MegaISP has supplanted most of the functionality of Programmer2.
This programmer will turn an Arduino into an AVR ISP programmer. It is pin compatible with avrusb500 which implements the newer and saner stk500v2 protocol and will eventually be supported by the Arduino IDE, but until then this one exists to work with the older protocol. Perhaps arduino-0009 will support the new protocol.
You can connect this to your Arduino IDE and connect to the ISP port of your target processor. When you 'upload to target' from the IDE the programmer will flash the program into the target and restart it. You do not need to press reset and there is no timeout delay after flashing. Your sketch will run immediately.
If your programmer is a 168 you have room for secondary functions, these are mostly just leftovers from development but some are useful. You access these by connecting to the serial port of the programmer and typing two letter commands, all of which begin with an asterisk.
Look at the UTILITIES and LCD preprocessor symbols. Turn these off to fit in an atmega8.
You will need to make an ISP cable appropriate to your target devices. On the programmer end you must use the following pins or change the definitions:
LEDs for blinking lights, tie to +5 with a resistor.
These 4 signals go into the ISP connector along with ground and possibly power.
I put a tiny 9600 baud serial LCD on to show debugging information. There isn't anything useful on it in this set of code, you don't need it. It breaks the protocol because software serial takes too much cpu time.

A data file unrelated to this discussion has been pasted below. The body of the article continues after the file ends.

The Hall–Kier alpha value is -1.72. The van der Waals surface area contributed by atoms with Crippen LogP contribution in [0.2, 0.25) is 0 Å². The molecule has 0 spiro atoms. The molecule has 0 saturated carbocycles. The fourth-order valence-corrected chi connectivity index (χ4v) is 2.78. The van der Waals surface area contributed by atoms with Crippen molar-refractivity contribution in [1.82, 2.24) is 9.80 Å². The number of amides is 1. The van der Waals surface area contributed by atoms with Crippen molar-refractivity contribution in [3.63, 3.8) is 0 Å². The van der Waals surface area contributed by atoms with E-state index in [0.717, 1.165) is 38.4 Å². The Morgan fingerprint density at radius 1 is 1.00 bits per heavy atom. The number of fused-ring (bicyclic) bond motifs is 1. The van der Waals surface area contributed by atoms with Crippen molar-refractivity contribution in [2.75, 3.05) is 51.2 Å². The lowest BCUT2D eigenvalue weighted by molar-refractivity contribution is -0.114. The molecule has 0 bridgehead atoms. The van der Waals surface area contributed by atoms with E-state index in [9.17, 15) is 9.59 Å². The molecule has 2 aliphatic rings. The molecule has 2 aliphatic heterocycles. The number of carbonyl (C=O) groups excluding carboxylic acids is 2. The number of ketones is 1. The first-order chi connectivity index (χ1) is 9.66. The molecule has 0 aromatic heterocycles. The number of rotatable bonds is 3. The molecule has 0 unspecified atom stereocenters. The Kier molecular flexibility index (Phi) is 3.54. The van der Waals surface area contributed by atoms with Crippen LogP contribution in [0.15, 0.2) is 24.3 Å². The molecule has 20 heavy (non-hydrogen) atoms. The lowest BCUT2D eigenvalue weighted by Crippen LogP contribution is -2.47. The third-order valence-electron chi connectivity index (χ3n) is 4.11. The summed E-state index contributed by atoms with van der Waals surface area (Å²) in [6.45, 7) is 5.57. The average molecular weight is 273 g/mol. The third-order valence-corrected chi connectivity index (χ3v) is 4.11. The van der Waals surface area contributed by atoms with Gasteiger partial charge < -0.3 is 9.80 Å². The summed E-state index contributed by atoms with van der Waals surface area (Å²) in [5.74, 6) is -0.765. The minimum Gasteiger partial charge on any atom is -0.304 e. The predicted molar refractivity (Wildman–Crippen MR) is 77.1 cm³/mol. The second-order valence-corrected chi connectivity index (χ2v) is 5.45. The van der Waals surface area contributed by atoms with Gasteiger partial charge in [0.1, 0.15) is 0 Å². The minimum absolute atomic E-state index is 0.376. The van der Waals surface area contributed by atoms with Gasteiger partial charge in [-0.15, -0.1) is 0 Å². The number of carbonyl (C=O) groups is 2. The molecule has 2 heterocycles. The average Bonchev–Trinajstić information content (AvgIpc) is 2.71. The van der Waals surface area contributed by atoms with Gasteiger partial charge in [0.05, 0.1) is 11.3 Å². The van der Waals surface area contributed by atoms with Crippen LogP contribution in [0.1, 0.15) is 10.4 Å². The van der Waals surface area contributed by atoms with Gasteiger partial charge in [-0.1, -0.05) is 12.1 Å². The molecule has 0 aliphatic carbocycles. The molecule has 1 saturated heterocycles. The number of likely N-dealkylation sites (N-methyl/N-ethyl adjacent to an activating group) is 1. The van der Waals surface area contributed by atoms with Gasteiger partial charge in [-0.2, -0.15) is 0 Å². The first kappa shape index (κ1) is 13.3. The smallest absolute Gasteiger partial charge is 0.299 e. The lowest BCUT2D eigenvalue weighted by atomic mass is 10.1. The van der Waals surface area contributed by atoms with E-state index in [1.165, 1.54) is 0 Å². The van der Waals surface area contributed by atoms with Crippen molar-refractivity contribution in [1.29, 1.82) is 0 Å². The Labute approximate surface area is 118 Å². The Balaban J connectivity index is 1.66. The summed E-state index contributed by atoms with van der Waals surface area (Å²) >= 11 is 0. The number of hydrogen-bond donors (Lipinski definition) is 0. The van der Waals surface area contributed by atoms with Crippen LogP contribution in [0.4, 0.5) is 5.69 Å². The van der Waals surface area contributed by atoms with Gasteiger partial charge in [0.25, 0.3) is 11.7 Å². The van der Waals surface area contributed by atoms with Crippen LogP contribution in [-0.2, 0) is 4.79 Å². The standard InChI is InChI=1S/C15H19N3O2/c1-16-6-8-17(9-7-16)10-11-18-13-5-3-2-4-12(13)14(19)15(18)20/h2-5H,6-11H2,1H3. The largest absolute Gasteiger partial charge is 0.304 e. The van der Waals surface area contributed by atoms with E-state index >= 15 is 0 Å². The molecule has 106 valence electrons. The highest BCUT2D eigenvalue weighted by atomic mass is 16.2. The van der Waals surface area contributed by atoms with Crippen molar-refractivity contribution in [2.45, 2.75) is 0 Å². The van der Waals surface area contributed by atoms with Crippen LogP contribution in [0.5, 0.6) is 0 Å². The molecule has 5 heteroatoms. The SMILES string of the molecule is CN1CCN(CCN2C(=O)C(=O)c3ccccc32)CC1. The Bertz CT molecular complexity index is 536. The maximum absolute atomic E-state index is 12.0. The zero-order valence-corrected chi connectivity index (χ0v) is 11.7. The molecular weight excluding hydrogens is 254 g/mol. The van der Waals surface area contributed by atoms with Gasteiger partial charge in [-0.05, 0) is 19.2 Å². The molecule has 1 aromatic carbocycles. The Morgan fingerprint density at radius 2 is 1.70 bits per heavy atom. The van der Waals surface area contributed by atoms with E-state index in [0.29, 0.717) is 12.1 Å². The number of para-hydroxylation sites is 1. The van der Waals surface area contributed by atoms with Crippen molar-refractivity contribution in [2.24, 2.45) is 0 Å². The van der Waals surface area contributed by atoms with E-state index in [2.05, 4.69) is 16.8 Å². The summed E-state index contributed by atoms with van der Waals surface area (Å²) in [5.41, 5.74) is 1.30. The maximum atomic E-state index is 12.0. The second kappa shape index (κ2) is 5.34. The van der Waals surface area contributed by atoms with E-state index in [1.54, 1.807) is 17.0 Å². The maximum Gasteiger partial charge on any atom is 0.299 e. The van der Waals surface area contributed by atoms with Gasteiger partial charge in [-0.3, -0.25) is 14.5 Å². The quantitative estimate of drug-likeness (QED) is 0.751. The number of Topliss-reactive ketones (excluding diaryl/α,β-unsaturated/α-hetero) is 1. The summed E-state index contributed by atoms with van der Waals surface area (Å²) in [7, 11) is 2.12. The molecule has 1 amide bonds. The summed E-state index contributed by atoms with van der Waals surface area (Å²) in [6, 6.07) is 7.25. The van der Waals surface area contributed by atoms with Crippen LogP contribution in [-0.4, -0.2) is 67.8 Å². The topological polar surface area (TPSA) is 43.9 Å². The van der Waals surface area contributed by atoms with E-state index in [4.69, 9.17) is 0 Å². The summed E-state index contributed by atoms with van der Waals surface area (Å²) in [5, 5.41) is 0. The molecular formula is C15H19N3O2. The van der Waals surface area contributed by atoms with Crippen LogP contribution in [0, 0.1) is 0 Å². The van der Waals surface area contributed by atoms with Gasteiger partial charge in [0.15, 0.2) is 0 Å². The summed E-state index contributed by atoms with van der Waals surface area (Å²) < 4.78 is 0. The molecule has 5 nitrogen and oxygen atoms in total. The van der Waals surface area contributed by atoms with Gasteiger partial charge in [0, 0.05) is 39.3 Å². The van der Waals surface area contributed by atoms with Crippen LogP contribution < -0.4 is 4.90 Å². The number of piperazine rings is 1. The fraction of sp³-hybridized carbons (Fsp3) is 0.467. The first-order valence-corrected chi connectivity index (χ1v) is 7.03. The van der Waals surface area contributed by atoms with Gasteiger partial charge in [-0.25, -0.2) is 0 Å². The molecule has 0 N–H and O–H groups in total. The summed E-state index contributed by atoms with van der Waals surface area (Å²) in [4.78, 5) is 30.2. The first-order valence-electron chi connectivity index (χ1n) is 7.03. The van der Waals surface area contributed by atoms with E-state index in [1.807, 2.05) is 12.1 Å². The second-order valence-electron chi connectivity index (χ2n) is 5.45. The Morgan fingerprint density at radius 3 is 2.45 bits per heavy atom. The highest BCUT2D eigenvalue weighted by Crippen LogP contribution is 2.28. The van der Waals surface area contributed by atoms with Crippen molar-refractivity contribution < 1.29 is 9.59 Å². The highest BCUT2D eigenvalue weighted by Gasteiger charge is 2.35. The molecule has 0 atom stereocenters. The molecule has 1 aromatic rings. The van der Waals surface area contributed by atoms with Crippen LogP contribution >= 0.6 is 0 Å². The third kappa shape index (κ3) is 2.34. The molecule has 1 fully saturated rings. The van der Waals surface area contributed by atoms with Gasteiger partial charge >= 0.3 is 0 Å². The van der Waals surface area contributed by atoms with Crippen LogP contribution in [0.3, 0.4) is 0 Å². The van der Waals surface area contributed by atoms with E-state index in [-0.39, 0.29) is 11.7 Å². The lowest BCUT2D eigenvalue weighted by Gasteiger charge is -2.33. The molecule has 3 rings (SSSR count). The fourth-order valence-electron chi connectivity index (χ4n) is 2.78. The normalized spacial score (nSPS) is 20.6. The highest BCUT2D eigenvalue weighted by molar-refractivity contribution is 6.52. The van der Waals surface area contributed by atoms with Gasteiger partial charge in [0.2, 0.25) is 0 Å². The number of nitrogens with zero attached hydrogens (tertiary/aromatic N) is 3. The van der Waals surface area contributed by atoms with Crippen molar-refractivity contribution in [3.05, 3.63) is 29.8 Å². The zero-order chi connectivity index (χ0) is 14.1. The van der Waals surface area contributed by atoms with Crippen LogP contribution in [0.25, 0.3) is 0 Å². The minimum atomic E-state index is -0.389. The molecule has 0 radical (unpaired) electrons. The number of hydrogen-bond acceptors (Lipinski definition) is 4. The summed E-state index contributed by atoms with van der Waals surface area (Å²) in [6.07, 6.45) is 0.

You probably don't need these, but I didn't have a hardware reset switch on my tester...
You may or may not want to connect the power line in the ISP. This is complicated. The easiest thing to do is to connect the power line in the ISP, then don't power the target board. This way you will supply the target board from your programmer. You can't do this if the target runs at a different voltage or draws too much current. (This is the method I use.)
Second easiest, you can not connect the power. This is only appropriate if both boards run at the same voltage, but perhaps the target would need too much power to be supplied by your programmer.
If your target runs at an incompatible voltage then you will need to add a level translation circuit of some sort and power each board independently. Since you have both high voltages present, you might get clever with a CMOS switch like a 74HC126N or two.
The source code is found in http://playground.arduino.cc/uploads/Code/programmer2.txt and is built like any other sketch.